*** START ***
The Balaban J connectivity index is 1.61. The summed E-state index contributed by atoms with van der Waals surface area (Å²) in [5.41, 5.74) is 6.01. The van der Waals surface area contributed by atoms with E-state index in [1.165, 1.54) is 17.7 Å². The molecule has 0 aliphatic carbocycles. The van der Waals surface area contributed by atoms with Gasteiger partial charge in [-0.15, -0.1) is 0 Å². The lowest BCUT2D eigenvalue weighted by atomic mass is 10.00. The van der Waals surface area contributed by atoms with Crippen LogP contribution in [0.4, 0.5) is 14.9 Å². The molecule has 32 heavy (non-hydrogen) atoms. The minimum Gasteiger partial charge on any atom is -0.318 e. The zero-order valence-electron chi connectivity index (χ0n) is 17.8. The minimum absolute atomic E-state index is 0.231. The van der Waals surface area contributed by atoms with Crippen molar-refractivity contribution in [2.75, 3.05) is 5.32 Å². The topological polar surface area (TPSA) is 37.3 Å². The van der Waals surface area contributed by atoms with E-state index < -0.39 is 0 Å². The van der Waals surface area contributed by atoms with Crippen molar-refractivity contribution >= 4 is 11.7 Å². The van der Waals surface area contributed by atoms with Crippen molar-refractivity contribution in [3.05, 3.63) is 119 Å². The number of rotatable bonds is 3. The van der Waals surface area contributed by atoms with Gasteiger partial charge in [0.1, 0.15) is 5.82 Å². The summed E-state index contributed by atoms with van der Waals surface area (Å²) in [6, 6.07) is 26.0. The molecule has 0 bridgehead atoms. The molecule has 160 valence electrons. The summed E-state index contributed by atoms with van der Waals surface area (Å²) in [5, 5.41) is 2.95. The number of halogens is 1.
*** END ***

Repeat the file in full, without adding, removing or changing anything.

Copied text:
The Balaban J connectivity index is 1.61. The summed E-state index contributed by atoms with van der Waals surface area (Å²) in [5.41, 5.74) is 6.01. The van der Waals surface area contributed by atoms with E-state index in [1.165, 1.54) is 17.7 Å². The molecule has 0 aliphatic carbocycles. The van der Waals surface area contributed by atoms with Gasteiger partial charge in [-0.15, -0.1) is 0 Å². The lowest BCUT2D eigenvalue weighted by atomic mass is 10.00. The van der Waals surface area contributed by atoms with Crippen LogP contribution in [0.4, 0.5) is 14.9 Å². The molecule has 32 heavy (non-hydrogen) atoms. The minimum Gasteiger partial charge on any atom is -0.318 e. The zero-order valence-electron chi connectivity index (χ0n) is 17.8. The minimum absolute atomic E-state index is 0.231. The van der Waals surface area contributed by atoms with Crippen molar-refractivity contribution in [2.75, 3.05) is 5.32 Å². The topological polar surface area (TPSA) is 37.3 Å². The van der Waals surface area contributed by atoms with E-state index < -0.39 is 0 Å². The van der Waals surface area contributed by atoms with Crippen molar-refractivity contribution >= 4 is 11.7 Å². The van der Waals surface area contributed by atoms with Crippen molar-refractivity contribution in [3.05, 3.63) is 119 Å². The number of rotatable bonds is 3. The van der Waals surface area contributed by atoms with Gasteiger partial charge in [0.1, 0.15) is 5.82 Å². The summed E-state index contributed by atoms with van der Waals surface area (Å²) in [6, 6.07) is 26.0. The molecule has 0 bridgehead atoms. The molecule has 160 valence electrons. The summed E-state index contributed by atoms with van der Waals surface area (Å²) in [5, 5.41) is 2.95. The number of halogens is 1.